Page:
What are some safety tips to know when using a hammer?
Hammers and other striking tools are widely used and often abused. Hammers are made for specific purposes in various types and sizes and with striking surfaces of varying hardness. For example, hammers are used for general carpentry, framing, nail pulling, cabinet making, assembling furniture, upholstering, finishing, riveting, bending or shaping metal, striking masonry drill and steel chisels, and so on. Hammers are designed according to the intended purpose.
- Select a hammer that is comfortable for you and that is the proper size and weight for the job. Misuse can cause a striking face to chip, possibly causing a serious injury.
- Choose a hammer with a striking face diameter approximately 12 mm (0.5 in) larger than the face of the tool being struck (e.g., chisels, punches, wedges, etc.).
- Ensure that the head of the hammer is firmly attached to the handle.
- Replace loose, cracked or splintered handles.
- Discard any hammer with mushroomed or chipped face or with cracks in the claw or eye sections.
- Wear safety glasses or goggles, or a face shield.
- Strike a hammer blow squarely with the striking face parallel to the surface being struck. Always avoid glancing blows and over and under strikes. (Hammers with beveled faces are less likely to chip or spall.)
- Look behind and above you before swinging the hammer.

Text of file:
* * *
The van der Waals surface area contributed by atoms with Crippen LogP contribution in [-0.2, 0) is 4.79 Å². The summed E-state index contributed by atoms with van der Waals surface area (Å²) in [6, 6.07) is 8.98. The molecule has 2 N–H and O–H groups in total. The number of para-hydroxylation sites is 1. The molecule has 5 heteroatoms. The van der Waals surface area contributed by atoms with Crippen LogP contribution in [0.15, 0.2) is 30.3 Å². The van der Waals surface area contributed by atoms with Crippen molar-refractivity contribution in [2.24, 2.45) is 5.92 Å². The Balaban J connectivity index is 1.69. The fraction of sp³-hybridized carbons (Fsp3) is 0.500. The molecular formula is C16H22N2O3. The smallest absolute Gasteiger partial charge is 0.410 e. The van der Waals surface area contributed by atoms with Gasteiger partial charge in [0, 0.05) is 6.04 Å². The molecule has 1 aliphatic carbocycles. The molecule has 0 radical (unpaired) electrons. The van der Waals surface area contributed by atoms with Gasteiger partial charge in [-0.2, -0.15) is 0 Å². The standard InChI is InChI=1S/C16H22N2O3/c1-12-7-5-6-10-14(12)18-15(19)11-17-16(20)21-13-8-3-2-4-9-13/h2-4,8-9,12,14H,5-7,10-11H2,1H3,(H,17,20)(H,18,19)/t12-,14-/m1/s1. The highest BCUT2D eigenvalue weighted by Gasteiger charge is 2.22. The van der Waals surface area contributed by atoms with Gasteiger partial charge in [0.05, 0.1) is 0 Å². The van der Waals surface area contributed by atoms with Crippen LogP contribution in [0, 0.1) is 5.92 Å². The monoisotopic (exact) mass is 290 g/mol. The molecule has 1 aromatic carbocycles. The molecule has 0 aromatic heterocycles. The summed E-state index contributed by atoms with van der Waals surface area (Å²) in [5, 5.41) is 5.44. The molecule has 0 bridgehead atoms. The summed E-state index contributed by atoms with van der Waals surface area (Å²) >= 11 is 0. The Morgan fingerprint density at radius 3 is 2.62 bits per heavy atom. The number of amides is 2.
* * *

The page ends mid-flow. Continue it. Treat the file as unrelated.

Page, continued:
- Watch the object you are hitting.
- Hold the hammer with your wrist straight and your hand firmly wrapped around the handle.
What should I avoid doing?
- Do not use a hammer with a loose or damaged handle.
- Do not use handles that are rough, cracked, broken, splintered, sharp-edged or loosely attached to head.
- Do not use any hammerhead with dents, cracks, chips, mushrooming, or excessive wear.
- Do not use a hammer for any purpose for which it was not designed or intended.
- Do not use one hammer to strike another hammer, other hard metal objects, stones or concrete.
- Do not redress, grind, weld or reheat-treat a hammerhead.
- Do not strike with the side or cheek of the hammer.
Refer to OSHA Answers General Hand Tool Operation for more tips.
Document last updated on January 7, 2012.
The original source of this information is from the Canadian Centre for Occupational Health and Safety www.ccchs.ca. All rights reserved.